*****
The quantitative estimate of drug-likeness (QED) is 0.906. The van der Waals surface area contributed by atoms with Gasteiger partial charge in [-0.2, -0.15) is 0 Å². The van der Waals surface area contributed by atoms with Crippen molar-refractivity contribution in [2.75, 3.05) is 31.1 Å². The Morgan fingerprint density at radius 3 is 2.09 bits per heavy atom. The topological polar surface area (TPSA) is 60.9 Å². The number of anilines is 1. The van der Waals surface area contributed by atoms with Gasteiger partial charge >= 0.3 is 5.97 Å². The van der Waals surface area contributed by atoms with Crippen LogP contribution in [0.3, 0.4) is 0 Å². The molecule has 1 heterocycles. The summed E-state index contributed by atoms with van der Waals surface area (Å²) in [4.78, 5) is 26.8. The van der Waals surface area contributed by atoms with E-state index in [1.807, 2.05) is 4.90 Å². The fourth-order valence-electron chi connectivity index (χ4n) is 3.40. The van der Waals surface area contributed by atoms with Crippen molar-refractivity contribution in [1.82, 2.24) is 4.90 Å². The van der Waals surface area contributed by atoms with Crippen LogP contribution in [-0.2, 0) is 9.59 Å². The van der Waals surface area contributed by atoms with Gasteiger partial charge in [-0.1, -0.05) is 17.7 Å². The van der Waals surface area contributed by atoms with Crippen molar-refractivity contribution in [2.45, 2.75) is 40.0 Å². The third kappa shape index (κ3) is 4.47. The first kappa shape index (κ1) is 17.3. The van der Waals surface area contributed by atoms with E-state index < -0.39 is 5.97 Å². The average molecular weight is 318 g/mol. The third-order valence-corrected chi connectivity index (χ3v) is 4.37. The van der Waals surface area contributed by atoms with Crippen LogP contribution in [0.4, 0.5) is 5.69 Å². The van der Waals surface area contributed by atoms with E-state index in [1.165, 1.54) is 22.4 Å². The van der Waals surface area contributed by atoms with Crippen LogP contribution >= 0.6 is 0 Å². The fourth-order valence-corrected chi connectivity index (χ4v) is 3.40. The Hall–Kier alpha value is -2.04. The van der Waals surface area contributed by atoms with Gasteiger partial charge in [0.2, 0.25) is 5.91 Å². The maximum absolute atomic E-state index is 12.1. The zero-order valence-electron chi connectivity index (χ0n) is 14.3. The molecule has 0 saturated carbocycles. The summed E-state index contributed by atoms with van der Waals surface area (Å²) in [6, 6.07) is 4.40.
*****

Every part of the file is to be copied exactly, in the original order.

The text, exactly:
The quantitative estimate of drug-likeness (QED) is 0.906. The van der Waals surface area contributed by atoms with Gasteiger partial charge in [-0.2, -0.15) is 0 Å². The van der Waals surface area contributed by atoms with Crippen molar-refractivity contribution in [2.75, 3.05) is 31.1 Å². The Morgan fingerprint density at radius 3 is 2.09 bits per heavy atom. The topological polar surface area (TPSA) is 60.9 Å². The number of anilines is 1. The van der Waals surface area contributed by atoms with Gasteiger partial charge >= 0.3 is 5.97 Å². The van der Waals surface area contributed by atoms with Crippen LogP contribution in [0.3, 0.4) is 0 Å². The molecule has 1 heterocycles. The summed E-state index contributed by atoms with van der Waals surface area (Å²) in [4.78, 5) is 26.8. The van der Waals surface area contributed by atoms with E-state index in [1.807, 2.05) is 4.90 Å². The fourth-order valence-electron chi connectivity index (χ4n) is 3.40. The van der Waals surface area contributed by atoms with Crippen molar-refractivity contribution in [1.82, 2.24) is 4.90 Å². The van der Waals surface area contributed by atoms with Crippen LogP contribution in [-0.2, 0) is 9.59 Å². The van der Waals surface area contributed by atoms with Gasteiger partial charge in [-0.1, -0.05) is 17.7 Å². The van der Waals surface area contributed by atoms with Crippen molar-refractivity contribution in [2.45, 2.75) is 40.0 Å². The third kappa shape index (κ3) is 4.47. The first kappa shape index (κ1) is 17.3. The van der Waals surface area contributed by atoms with E-state index < -0.39 is 5.97 Å². The average molecular weight is 318 g/mol. The third-order valence-corrected chi connectivity index (χ3v) is 4.37. The van der Waals surface area contributed by atoms with Crippen LogP contribution in [0.4, 0.5) is 5.69 Å². The van der Waals surface area contributed by atoms with E-state index in [1.165, 1.54) is 22.4 Å². The van der Waals surface area contributed by atoms with Crippen LogP contribution >= 0.6 is 0 Å². The fourth-order valence-corrected chi connectivity index (χ4v) is 3.40. The Hall–Kier alpha value is -2.04. The van der Waals surface area contributed by atoms with Gasteiger partial charge in [0.2, 0.25) is 5.91 Å². The maximum absolute atomic E-state index is 12.1. The zero-order valence-electron chi connectivity index (χ0n) is 14.3. The molecule has 0 saturated carbocycles. The summed E-state index contributed by atoms with van der Waals surface area (Å²) in [6, 6.07) is 4.40.